In a historic first, Thari Hindu woman Krishna Kumari was elected to the Senate last Saturday.
Kumari, a rights activist belonging to the Kohli community from the remote village of Dhana Gam in Nagarparkar, was selected as a candidate for a Senate seat by the Pakistan Peoples Party (PPP).
Kumari was elected to a reserved seat for women from Sindh, along with Quratulain Marri.
“I feel delighted, this was unthinkable for me, to reach the Senate,” Kumari said”.I will continue to work for the rights of the oppressed people, especially for the empowerment of women, their health and education,” she said.
Ratna Bhagwandas Chawla from Jacobabad was the first Hindu woman to be elected to the Senate on a PPP ticket in March 2006.
Born on Feb 1, 1979, Kumari (lovingly called Kishoo Bai by her parents) had a tough childhood when she along with her family members and relatives were held for three years as bonded labour in a private jail allegedly owned by the landlord of Kunri of Umerkot district.
They were set free in a police raid on the farmland of their employer. She started her primary education initially from Talhi village of Umerkot district and then the Tando Kolachi area of Mirpurkhas district.
Her parents facilitated her and her brother Veerji’s studies and academic activities despite the hard days they had been facing.
She attributes her success to her parents, who encouraged her to pursue her education and eventually helped her to earn a university degree.
She was married off to Lal Chand, a student of the Sindh Agriculture Unive¬rsity, Tandojam, in 1994, when she was 16 and a class IX student. She continued her studies after the marriage to get a postgraduate degree in sociology from the University of Sindh.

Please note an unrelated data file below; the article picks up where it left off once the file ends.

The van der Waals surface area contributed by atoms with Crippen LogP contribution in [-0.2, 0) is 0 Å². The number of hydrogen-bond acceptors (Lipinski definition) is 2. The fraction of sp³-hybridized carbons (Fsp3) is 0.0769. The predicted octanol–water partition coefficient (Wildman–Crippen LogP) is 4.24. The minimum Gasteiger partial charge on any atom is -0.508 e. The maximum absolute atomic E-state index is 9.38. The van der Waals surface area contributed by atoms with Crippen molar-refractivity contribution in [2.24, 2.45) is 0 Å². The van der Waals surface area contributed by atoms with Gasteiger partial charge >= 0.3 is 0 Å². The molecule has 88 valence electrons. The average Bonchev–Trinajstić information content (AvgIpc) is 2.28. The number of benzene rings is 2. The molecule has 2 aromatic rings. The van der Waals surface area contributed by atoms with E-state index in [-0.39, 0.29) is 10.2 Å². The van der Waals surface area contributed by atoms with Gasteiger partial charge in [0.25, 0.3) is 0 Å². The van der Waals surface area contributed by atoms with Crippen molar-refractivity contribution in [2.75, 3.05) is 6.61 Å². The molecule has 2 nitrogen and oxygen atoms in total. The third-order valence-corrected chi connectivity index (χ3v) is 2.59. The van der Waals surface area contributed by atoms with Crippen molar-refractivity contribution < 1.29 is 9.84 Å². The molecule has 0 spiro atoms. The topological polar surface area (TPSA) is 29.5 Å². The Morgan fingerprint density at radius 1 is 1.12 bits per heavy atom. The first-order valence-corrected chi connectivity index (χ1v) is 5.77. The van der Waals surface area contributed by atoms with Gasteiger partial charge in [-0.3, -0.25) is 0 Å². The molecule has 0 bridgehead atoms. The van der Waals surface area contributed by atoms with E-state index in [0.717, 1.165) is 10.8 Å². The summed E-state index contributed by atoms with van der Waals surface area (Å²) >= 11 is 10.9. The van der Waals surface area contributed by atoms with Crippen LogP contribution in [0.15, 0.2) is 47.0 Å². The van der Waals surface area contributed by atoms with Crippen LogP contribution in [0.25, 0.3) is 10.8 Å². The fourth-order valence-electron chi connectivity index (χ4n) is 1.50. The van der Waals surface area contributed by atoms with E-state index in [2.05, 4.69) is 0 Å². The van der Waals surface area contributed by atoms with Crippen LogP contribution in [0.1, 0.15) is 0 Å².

She started taking part in social activities in 2005 by organising and participating in different seminars in Tharpa¬rkar.
She was selected for the third Mehergarh Human Rights Youth Leadership Training Camp held in 2007 in Islamabad during which she covered an overview of people’s movements in the world, history of social movements in Pakistan and a thorough understanding of the governance system in the country. She also learned strategic planning and tools for bringing social change.
After completing the training, she worked for the Youth Civil Action Progr¬amme to identify cases of bonded labour and conducted case studies focusing women under bondage, organised workshops and seminars on bonded labour, sexual harassment at workplace and other human and women’s rights issues and contributed write-ups to various newspapers.
PPP lawmaker from Thar Dr Mahesh Kumar Malani, when contacted earlier, was hopeful that Kumari, a Kolhi girl from the family of the valiant freedom fighter Rooplo Kolhi would be elected.
Rooplo Kolhi had waged a war against the invading British colonialist forces when they had attacked Sindh from Nagarparkar side in 1857. Subsequently, he was arrested and hanged by the British on August 22, 1858.
Kumari, who worked the fields alongside her parents as a child, will take the oath of office later this month alongside some of the biggest landowners in the country.